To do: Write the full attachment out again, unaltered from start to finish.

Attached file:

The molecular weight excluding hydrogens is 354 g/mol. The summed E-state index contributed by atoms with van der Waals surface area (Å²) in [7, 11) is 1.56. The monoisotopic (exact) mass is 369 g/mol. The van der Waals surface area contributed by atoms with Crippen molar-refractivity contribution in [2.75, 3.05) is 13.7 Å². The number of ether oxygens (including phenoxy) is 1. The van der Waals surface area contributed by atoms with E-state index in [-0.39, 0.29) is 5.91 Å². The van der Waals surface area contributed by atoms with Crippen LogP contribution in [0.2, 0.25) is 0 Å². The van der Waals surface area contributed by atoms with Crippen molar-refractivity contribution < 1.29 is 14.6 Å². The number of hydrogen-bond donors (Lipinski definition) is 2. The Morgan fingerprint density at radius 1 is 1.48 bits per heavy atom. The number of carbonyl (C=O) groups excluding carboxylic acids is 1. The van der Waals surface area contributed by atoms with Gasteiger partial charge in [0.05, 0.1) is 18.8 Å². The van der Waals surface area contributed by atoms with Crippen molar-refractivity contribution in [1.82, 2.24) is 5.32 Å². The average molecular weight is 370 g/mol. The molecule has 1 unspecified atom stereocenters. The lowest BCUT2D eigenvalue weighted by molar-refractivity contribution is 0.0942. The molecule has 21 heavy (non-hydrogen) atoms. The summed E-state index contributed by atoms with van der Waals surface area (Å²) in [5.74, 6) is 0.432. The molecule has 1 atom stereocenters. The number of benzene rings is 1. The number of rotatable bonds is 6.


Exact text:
The molecular weight excluding hydrogens is 354 g/mol. The summed E-state index contributed by atoms with van der Waals surface area (Å²) in [7, 11) is 1.56. The monoisotopic (exact) mass is 369 g/mol. The van der Waals surface area contributed by atoms with Crippen molar-refractivity contribution in [2.75, 3.05) is 13.7 Å². The number of ether oxygens (including phenoxy) is 1. The van der Waals surface area contributed by atoms with E-state index in [-0.39, 0.29) is 5.91 Å². The van der Waals surface area contributed by atoms with Crippen LogP contribution in [0.2, 0.25) is 0 Å². The van der Waals surface area contributed by atoms with Crippen molar-refractivity contribution < 1.29 is 14.6 Å². The number of hydrogen-bond donors (Lipinski definition) is 2. The Morgan fingerprint density at radius 1 is 1.48 bits per heavy atom. The number of carbonyl (C=O) groups excluding carboxylic acids is 1. The van der Waals surface area contributed by atoms with Gasteiger partial charge in [0.05, 0.1) is 18.8 Å². The van der Waals surface area contributed by atoms with Crippen molar-refractivity contribution in [1.82, 2.24) is 5.32 Å². The average molecular weight is 370 g/mol. The molecule has 1 unspecified atom stereocenters. The lowest BCUT2D eigenvalue weighted by molar-refractivity contribution is 0.0942. The molecule has 21 heavy (non-hydrogen) atoms. The summed E-state index contributed by atoms with van der Waals surface area (Å²) in [5.74, 6) is 0.432. The molecule has 1 atom stereocenters. The number of benzene rings is 1. The number of rotatable bonds is 6.